Welcome to TechSPARK’s digital advice column, Dear E Me.
Every month we look at digital marketing problems affecting tech businesses. To submit your own question, just email us at (firstname.lastname@example.org / email@example.com)
Dear E Me,
Our company has a marketing intern, but we don’t know how much time he should spend on social media marketing. Can you help us decide which social media channels to use?
We sell IT support, consultancy and virtual desktop services, and we’re exclusively B2B. Our intern focuses most of their efforts on building up a Facebook page and Twitter account. I don’t know how to put this, but it feels like it’s going nowhere. Should we pull the plug?
Oh boy. You’re not alone, in fact, every business owner I speak to has the same concern. Here’s the common scenario I see:
You hired an enthusiastic marketing executive to boost your social media
6 months later, you’ve not had any sales, your audience is still the same size, and you’re wondering what to do about it.
Sound familiar? Fear not, because social media is actually very difficult to do well. However, when done thoughtfully it can deliver a lot of new business in very little time.
The difference between doing it well, and doing it badly? If I’m honest, it’s not your marketing intern’s fault. It’s yours.
Stay with me here, Tim. The key to getting the most out of your social media executive is effective training, management and relevant KPIs. With a clear sense of direction, he can resist the all-too-tempting inertia of weekly social posts that go absolutely nowhere.
Your current marketing hire may have no qualifications, or they may already consider themselves a social ‘guru.’ But here’s the kicker: they’re probably only a B2C expert, trained in communicating with their peers. This means they know precisely nothing about B2B practises.
Get your marketing intern on a social media for B2B course, straight away. Investigate it yourself, and select the course that’s good for your business. But start with:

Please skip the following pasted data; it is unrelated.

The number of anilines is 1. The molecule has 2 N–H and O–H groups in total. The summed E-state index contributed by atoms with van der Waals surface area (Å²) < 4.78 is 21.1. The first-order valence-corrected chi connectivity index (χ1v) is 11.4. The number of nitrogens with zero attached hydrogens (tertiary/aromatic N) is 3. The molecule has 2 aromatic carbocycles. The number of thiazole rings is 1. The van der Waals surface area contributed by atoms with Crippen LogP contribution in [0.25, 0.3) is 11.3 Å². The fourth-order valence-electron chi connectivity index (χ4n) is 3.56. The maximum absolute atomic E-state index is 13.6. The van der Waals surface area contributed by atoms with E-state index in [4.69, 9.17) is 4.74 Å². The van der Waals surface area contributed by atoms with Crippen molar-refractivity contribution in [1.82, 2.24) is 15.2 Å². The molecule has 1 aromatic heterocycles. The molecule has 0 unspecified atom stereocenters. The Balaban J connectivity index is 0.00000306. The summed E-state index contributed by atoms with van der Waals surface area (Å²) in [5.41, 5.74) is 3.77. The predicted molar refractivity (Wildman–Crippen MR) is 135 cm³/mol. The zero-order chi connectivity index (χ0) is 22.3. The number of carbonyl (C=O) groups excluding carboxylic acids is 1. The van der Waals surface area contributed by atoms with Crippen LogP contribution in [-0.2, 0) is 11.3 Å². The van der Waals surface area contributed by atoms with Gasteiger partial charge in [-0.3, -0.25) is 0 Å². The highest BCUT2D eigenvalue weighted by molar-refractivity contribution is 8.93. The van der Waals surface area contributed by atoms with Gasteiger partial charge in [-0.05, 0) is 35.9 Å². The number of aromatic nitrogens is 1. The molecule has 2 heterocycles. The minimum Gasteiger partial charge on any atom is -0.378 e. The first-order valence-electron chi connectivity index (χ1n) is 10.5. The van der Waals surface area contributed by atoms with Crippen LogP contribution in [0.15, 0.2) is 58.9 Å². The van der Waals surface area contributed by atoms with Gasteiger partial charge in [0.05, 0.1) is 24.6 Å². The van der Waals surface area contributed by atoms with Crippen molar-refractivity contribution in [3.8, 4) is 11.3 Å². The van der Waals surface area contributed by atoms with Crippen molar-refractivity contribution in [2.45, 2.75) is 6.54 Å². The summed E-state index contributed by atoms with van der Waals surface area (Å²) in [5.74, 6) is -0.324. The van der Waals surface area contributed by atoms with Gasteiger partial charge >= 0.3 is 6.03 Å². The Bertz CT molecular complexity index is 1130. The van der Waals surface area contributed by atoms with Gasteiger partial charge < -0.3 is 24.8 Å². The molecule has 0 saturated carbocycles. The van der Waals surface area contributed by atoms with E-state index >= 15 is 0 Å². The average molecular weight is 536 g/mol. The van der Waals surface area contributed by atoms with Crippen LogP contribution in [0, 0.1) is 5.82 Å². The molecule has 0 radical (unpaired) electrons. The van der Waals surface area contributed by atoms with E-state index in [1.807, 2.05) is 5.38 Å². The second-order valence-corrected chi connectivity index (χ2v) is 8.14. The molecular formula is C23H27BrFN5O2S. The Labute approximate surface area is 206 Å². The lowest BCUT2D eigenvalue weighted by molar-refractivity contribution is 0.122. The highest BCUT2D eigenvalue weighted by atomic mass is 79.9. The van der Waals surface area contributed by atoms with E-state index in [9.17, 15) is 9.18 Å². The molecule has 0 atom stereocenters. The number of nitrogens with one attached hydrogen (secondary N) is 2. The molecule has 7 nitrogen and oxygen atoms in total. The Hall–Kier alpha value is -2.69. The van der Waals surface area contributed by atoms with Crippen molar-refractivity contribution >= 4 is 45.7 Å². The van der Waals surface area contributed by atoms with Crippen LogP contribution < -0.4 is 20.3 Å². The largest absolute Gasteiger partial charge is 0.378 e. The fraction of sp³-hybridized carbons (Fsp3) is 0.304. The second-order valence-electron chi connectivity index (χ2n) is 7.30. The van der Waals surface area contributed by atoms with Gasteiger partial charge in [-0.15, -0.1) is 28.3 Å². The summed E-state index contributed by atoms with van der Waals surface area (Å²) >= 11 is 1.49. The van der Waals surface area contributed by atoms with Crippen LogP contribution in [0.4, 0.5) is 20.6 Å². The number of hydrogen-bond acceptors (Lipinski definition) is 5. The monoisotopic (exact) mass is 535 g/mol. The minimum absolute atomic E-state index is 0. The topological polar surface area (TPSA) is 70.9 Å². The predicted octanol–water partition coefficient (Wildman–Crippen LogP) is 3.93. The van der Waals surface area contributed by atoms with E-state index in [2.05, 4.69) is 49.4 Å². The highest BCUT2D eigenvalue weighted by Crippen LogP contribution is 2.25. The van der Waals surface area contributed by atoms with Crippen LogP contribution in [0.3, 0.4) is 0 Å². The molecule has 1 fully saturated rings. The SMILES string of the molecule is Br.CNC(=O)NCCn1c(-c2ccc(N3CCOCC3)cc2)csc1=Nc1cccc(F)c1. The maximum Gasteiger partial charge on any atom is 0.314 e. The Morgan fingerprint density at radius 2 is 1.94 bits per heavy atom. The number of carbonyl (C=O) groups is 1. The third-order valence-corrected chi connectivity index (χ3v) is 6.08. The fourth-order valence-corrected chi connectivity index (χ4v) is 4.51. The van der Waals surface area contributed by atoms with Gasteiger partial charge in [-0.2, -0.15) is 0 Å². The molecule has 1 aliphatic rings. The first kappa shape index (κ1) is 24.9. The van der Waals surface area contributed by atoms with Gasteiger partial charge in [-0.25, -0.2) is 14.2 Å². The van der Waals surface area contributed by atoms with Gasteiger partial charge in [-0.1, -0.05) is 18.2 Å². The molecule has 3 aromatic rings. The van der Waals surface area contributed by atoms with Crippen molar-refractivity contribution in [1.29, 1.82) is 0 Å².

Hubspot’s certified inbound course
HootSuite Social Media University
The CIM social media course for B2B
The second thing you need to do is effectively manage your employee. They will need direction and support to do their job effectively. So, start thinking about your company, which social channel is right for your business? You can read my blog about it here. Select two channels for your employee to focus on and then manage their time carefully. If you’re B2B tech, then LinkedIn and Twitter are going to be absolutely vital for you. Ditch your Facebook page, if you want my advice, because it’s going nowhere.
There are so many useful social media tools out there, but my favourite for audience growth is Crowdfire. Use it to target the followers of your competitors, find influencers, and join conversations for your sector. Then, ask your marketing executive to spend one hour per day on engagement in online conversations. Replying, commenting and re-tweeting the content that your users actually care about. This is crucial.
Finally, you’re going to want to set your marketing executive some clear expectations for finding new business. Don’t expect to publish content or retweet relevant posts, and get sales. For this, you’ll need to do some social media listening. Search for keywords, look for job adverts, and eavesdrop for companies that need your help. Your marketing executive should be able to pull 2-3 leads a week this way, and if they don’t, they’re probably not doing it right.
Finally, for your social media strategy to work, you’ll need to set your intern some fixed KPI’s. At Lean Content, we specialise in overhauling our client’s underperforming social media channels. Very often, it’s down to having clear goals.
What % audience growth are you expecting to see in 3 months? 6? How many new business leads to you want to get each month? Every quarter? What % uplift in website traffic would you like to see? By when?
These SMART targets should nudge your hire towards a more focused, strategic use of their time online. Social media marketing is vital and can be a powerful new business tool when deployed effectively. However, the ball is in your court. You’ve hired someone, it’s now down to you to show them how to be the very best that they can be.
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